Britain’s Channel More 4 (a part of Channel 4) this week broadcast a documentary by South African-born actor Anthony Sher. The film, ‘South Africa: Murder Most Foul‘ was billed apocalyptically as Sher visiting South Africa to:
“… investigate why post-apartheid South Africa is tearing itself apart in an orgy of violent crime. Has the dream of the rainbow nation inspired by Nelson Mandela just 13 years ago disintegrated?”
I don’t live in Britain and Channel 4 has not discovered the joys and benefits of streaming its content online, so I had to ask a friend, media academic Herman Wasserman (he’s at the University of Newcastle) what he thought about it. Herman usually has some sensible things to say on politics and media culture.
So below follow Herman’s thoughts:
We have to understand the other to understand this country, the acclaimed journalist Pearlie Joubert says slowly and almost painfully, because we have all rubbed off onto each other. She is explaining to Anthony Sher, the acclaimed British (South African-born) actor, why it is important that he speak to the leader of the Americans gang, to gain a larger context for the documentary on crime in South Africa he is making.
Joubert’s lines are the most insightful and poignant ones in the whole of Sher’s documentary. The film focuses on the tragic double murder of two young middle class white men, Brett Goldin and Richard Bloom in Cape Town in 2006. Goldin was to play alongside Sher in a production of Hamlet in the UK, and Sher saw in Goldin’s tragic life a parrallel to his own.
Joubert’s words are lost on Sher, who exclaims that his disgust at the murder of the two young men at the centre of his documentary makes him want to say ‘fuck the other side of the story’.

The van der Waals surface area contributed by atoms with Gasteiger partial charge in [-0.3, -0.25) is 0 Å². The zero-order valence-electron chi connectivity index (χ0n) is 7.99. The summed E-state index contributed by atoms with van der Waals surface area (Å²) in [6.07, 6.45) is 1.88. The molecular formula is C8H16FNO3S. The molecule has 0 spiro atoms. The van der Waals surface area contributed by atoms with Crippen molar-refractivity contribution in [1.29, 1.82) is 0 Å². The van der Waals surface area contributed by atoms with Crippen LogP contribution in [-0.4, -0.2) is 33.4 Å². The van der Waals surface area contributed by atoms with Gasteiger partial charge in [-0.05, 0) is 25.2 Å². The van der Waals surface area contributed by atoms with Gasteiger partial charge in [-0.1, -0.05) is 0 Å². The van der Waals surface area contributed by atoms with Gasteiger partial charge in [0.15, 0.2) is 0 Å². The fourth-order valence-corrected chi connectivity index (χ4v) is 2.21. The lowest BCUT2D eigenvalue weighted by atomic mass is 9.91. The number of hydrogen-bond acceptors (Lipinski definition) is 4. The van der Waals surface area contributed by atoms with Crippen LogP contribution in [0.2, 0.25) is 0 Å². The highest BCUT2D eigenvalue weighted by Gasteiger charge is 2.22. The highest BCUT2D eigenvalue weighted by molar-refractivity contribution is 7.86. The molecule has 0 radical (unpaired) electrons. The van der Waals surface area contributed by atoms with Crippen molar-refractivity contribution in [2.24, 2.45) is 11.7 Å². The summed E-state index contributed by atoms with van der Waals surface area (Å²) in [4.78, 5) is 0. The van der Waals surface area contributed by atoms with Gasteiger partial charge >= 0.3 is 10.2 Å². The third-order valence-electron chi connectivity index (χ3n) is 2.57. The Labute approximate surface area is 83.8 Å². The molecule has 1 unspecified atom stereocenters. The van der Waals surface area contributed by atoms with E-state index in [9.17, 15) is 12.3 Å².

Sher breaks down in tears, as he does on several occasions in the documentary, and it is left to Joubert to console him. The camera dwells on her hand patting his back, as Sher soaks up the attention and sympathy.
This short scene is representative of what this documentary is really about – Sher’s own feelings of shock, horror and outrage at crime in South Africa rather than a contextualised, indepth investigation into the possible causes, circumstances and social realities underlying social pathologies.
I am sure it was well-intentioned, but for all the crying, it was almost as if there was a curious lack of empathy. Sher’s narcissistic approach prevents him not only from really listening to those on the other side — the tik or crystal meths addicts on the Cape Flats with whom he has a wide-eyed interview are merely ‘crazy’ and belong to a ‘different planet’ — but also from turning his justifiable outrage at the devastation of crime into an informative and enlightening documentary.
Yes, there is the superficial attempt to speak to black victims of crime as well, and some luminary talking heads are trotted out (Andre Brink, John Kani, Albie Sachs, among others).
But despite all the horror and pain of the subject material, the film failed to touch me. Perhaps I’m blasé. But perhaps it’s just because I couldn’t see my country properly from where it was hidden behind Sher’s imposing self. Sher’s quote used in the marketing material for the documentary says it all: “What if the same thing had happened to me before I could realise my ambition?”
Yes Anthony. It’s all about you.
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